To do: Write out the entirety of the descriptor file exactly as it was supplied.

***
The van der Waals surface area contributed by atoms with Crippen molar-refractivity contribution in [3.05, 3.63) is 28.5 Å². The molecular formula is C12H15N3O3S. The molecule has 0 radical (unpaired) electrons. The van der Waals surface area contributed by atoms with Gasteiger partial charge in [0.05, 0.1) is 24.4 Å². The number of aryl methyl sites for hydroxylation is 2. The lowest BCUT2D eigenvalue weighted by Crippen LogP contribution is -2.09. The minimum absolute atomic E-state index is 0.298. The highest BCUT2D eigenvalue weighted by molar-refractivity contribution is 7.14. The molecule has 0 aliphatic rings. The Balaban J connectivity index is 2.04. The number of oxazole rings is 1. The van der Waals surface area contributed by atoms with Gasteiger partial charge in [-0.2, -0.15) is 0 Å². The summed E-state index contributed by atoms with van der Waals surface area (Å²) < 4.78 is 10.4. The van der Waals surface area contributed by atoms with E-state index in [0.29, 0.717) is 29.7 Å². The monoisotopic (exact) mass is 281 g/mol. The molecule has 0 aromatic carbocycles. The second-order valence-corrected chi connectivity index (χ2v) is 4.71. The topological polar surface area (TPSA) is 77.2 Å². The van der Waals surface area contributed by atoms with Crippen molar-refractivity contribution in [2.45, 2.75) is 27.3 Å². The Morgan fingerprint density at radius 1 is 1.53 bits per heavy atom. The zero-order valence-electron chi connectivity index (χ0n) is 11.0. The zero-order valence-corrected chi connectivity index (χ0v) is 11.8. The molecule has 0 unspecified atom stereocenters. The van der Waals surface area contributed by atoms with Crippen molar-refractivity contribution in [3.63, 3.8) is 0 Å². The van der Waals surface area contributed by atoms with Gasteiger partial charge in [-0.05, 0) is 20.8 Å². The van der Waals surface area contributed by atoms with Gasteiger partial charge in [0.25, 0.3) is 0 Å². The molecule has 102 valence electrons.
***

The van der Waals surface area contributed by atoms with Crippen molar-refractivity contribution in [3.05, 3.63) is 28.5 Å². The molecular formula is C12H15N3O3S. The molecule has 0 radical (unpaired) electrons. The van der Waals surface area contributed by atoms with Gasteiger partial charge in [0.05, 0.1) is 24.4 Å². The number of aryl methyl sites for hydroxylation is 2. The lowest BCUT2D eigenvalue weighted by Crippen LogP contribution is -2.09. The minimum absolute atomic E-state index is 0.298. The highest BCUT2D eigenvalue weighted by molar-refractivity contribution is 7.14. The molecule has 0 aliphatic rings. The Balaban J connectivity index is 2.04. The number of oxazole rings is 1. The van der Waals surface area contributed by atoms with Gasteiger partial charge in [-0.2, -0.15) is 0 Å². The summed E-state index contributed by atoms with van der Waals surface area (Å²) < 4.78 is 10.4. The van der Waals surface area contributed by atoms with E-state index in [0.29, 0.717) is 29.7 Å². The monoisotopic (exact) mass is 281 g/mol. The molecule has 0 aromatic carbocycles. The second-order valence-corrected chi connectivity index (χ2v) is 4.71. The topological polar surface area (TPSA) is 77.2 Å². The van der Waals surface area contributed by atoms with Crippen molar-refractivity contribution in [2.45, 2.75) is 27.3 Å². The Morgan fingerprint density at radius 1 is 1.53 bits per heavy atom. The zero-order valence-electron chi connectivity index (χ0n) is 11.0. The zero-order valence-corrected chi connectivity index (χ0v) is 11.8. The molecule has 0 unspecified atom stereocenters. The van der Waals surface area contributed by atoms with Crippen molar-refractivity contribution in [3.63, 3.8) is 0 Å². The van der Waals surface area contributed by atoms with Gasteiger partial charge in [-0.05, 0) is 20.8 Å². The van der Waals surface area contributed by atoms with Gasteiger partial charge in [0.25, 0.3) is 0 Å². The molecule has 102 valence electrons.